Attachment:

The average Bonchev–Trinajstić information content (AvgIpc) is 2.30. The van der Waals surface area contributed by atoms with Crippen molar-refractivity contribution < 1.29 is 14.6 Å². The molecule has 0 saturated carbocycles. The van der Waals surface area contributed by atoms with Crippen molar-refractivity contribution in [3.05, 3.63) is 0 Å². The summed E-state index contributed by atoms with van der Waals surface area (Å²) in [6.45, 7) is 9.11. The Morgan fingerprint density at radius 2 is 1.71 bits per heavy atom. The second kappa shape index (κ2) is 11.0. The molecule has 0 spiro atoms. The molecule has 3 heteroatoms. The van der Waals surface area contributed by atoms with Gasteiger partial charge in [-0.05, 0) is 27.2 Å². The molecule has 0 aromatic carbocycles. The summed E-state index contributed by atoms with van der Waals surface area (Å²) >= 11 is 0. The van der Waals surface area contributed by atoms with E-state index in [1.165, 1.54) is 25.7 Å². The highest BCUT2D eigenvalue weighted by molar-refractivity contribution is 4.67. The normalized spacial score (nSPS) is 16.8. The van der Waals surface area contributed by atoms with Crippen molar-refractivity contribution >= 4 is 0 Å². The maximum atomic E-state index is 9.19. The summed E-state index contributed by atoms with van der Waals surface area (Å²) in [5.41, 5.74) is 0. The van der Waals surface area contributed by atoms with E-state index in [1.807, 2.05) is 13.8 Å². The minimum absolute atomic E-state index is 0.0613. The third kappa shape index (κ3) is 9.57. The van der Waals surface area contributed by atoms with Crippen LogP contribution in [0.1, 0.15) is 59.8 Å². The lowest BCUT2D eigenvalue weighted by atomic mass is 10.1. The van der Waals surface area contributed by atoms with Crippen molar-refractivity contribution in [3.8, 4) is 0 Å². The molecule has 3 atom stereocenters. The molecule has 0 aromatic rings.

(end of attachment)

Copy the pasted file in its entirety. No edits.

The average Bonchev–Trinajstić information content (AvgIpc) is 2.30. The van der Waals surface area contributed by atoms with Crippen molar-refractivity contribution < 1.29 is 14.6 Å². The molecule has 0 saturated carbocycles. The van der Waals surface area contributed by atoms with Crippen molar-refractivity contribution in [3.05, 3.63) is 0 Å². The summed E-state index contributed by atoms with van der Waals surface area (Å²) in [6.45, 7) is 9.11. The Morgan fingerprint density at radius 2 is 1.71 bits per heavy atom. The second kappa shape index (κ2) is 11.0. The molecule has 0 spiro atoms. The molecule has 3 heteroatoms. The van der Waals surface area contributed by atoms with Gasteiger partial charge in [-0.05, 0) is 27.2 Å². The molecule has 0 aromatic carbocycles. The summed E-state index contributed by atoms with van der Waals surface area (Å²) >= 11 is 0. The van der Waals surface area contributed by atoms with E-state index in [1.165, 1.54) is 25.7 Å². The highest BCUT2D eigenvalue weighted by molar-refractivity contribution is 4.67. The normalized spacial score (nSPS) is 16.8. The van der Waals surface area contributed by atoms with Crippen molar-refractivity contribution >= 4 is 0 Å². The maximum atomic E-state index is 9.19. The summed E-state index contributed by atoms with van der Waals surface area (Å²) in [5.41, 5.74) is 0. The van der Waals surface area contributed by atoms with E-state index in [1.807, 2.05) is 13.8 Å². The minimum absolute atomic E-state index is 0.0613. The third kappa shape index (κ3) is 9.57. The van der Waals surface area contributed by atoms with Crippen LogP contribution in [0.1, 0.15) is 59.8 Å². The lowest BCUT2D eigenvalue weighted by atomic mass is 10.1. The van der Waals surface area contributed by atoms with Crippen molar-refractivity contribution in [3.8, 4) is 0 Å². The molecule has 3 atom stereocenters. The molecule has 0 aromatic rings.